Album review: Motley Crue: Too Fast For Love (1982)

 

ORIGINALLY PUBLISHED IN THE GEORGIA STRAIGHT, JULY 9, 1982

By Steve Newton

Talk about ugly. These guys make the New York Dolls look like the kids on Leave It To Beaver! Well, maybe they aren’t that bad. Anyway, their music sure isn’t ugly. It’s beautiful, in fact. That is, if you’re into energetic, hook-filled boogie.

Music for the young, that’s what I’d call the stuff on Too Fast For Love. Not for the dull or boring. This is the kind of music that would really have excited me when I was in high school, and still does. The group comes across, take a stance, gives you something to believe in, much like the Dolls did when they first came out. I can still relate to the youthful, aggressive sense that power chords and rock lyrics stir in me. And it really sounds like Motley Crue feels the same.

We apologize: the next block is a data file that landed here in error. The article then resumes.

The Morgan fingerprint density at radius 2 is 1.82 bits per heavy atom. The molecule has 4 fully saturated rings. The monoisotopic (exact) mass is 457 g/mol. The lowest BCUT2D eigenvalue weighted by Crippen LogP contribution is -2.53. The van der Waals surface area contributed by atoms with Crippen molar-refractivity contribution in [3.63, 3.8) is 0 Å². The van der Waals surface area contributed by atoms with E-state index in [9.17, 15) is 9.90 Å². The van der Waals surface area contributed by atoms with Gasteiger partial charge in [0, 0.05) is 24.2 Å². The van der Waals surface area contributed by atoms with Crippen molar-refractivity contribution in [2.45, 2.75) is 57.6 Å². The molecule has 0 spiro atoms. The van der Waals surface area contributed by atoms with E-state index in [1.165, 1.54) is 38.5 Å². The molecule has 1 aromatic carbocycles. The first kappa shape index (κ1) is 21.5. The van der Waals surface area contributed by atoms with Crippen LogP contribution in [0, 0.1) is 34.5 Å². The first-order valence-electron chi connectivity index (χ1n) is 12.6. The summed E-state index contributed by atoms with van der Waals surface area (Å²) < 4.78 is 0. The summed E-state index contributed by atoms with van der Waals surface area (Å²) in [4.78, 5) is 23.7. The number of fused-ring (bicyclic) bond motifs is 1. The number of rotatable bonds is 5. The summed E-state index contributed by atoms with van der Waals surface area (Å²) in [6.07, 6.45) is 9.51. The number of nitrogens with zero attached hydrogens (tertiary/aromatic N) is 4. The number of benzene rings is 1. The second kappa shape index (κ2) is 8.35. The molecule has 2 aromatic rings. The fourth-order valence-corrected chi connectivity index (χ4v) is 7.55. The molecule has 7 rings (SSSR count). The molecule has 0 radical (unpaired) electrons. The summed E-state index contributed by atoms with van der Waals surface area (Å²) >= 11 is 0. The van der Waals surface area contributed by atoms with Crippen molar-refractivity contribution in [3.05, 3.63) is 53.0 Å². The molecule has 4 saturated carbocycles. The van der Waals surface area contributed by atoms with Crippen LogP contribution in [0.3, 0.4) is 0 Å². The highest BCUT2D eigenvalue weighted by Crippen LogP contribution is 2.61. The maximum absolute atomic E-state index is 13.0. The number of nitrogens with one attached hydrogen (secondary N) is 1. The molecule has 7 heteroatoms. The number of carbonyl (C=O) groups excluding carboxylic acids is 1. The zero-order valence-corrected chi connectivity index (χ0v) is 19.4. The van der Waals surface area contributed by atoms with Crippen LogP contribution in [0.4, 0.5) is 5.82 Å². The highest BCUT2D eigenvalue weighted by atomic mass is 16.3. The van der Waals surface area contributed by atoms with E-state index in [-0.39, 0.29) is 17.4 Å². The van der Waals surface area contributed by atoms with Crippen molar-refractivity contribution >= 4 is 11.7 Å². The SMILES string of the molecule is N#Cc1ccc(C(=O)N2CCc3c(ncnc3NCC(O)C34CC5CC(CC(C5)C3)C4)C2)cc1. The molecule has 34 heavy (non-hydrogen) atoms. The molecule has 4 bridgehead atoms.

Most impressive is Mick Mars’ frenetic lead playing. He has a dazzling style, much like that of the late Randy Rhoads, and seems to know just when to throw in some flash or end things with a moan from his vibrato bar. His solo on “Public Enemy #1” fits perfectly, as though the song itself were built around it. Other cuts like “Merry-Go-Round”, “Piece Of Your Action”, and “On With the Show” have the same impression of togetherness.

Though Mars’ guitars are the main attraction as far as I’m concerned, Vince Neil’s vocals also serve to give Motley Crue a sound of its own, which is after all what they need to set them apart from all the other bands making records nowadays. And I think with Too Fast For Love they have may have found their niche.

 

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